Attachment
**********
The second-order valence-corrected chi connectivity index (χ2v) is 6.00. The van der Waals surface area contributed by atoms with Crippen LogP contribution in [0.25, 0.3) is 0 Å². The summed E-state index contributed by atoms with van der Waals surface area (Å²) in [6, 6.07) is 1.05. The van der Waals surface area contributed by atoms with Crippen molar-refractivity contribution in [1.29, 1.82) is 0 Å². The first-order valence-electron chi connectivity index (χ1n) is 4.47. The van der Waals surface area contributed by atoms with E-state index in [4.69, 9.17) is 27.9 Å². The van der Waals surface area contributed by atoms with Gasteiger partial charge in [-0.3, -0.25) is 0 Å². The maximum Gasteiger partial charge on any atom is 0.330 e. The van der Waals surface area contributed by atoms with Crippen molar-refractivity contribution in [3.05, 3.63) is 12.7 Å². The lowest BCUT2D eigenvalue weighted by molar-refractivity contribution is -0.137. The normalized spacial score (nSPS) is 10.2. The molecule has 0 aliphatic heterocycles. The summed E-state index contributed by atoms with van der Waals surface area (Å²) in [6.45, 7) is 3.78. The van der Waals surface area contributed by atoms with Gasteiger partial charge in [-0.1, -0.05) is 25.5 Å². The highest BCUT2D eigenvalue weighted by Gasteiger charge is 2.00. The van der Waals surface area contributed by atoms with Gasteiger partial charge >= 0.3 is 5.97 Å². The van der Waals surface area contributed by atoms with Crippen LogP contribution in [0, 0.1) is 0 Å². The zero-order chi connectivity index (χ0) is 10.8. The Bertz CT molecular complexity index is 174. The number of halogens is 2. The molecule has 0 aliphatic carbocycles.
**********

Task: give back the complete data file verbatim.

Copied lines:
The second-order valence-corrected chi connectivity index (χ2v) is 6.00. The van der Waals surface area contributed by atoms with Crippen LogP contribution in [0.25, 0.3) is 0 Å². The summed E-state index contributed by atoms with van der Waals surface area (Å²) in [6, 6.07) is 1.05. The van der Waals surface area contributed by atoms with Crippen molar-refractivity contribution in [1.29, 1.82) is 0 Å². The first-order valence-electron chi connectivity index (χ1n) is 4.47. The van der Waals surface area contributed by atoms with E-state index in [4.69, 9.17) is 27.9 Å². The van der Waals surface area contributed by atoms with Gasteiger partial charge in [-0.3, -0.25) is 0 Å². The maximum Gasteiger partial charge on any atom is 0.330 e. The van der Waals surface area contributed by atoms with Crippen molar-refractivity contribution in [3.05, 3.63) is 12.7 Å². The lowest BCUT2D eigenvalue weighted by molar-refractivity contribution is -0.137. The normalized spacial score (nSPS) is 10.2. The molecule has 0 aliphatic heterocycles. The summed E-state index contributed by atoms with van der Waals surface area (Å²) in [6.45, 7) is 3.78. The van der Waals surface area contributed by atoms with Gasteiger partial charge in [-0.1, -0.05) is 25.5 Å². The highest BCUT2D eigenvalue weighted by Gasteiger charge is 2.00. The van der Waals surface area contributed by atoms with Gasteiger partial charge >= 0.3 is 5.97 Å². The van der Waals surface area contributed by atoms with Crippen LogP contribution in [0, 0.1) is 0 Å². The zero-order chi connectivity index (χ0) is 10.8. The Bertz CT molecular complexity index is 174. The number of halogens is 2. The molecule has 0 aliphatic carbocycles.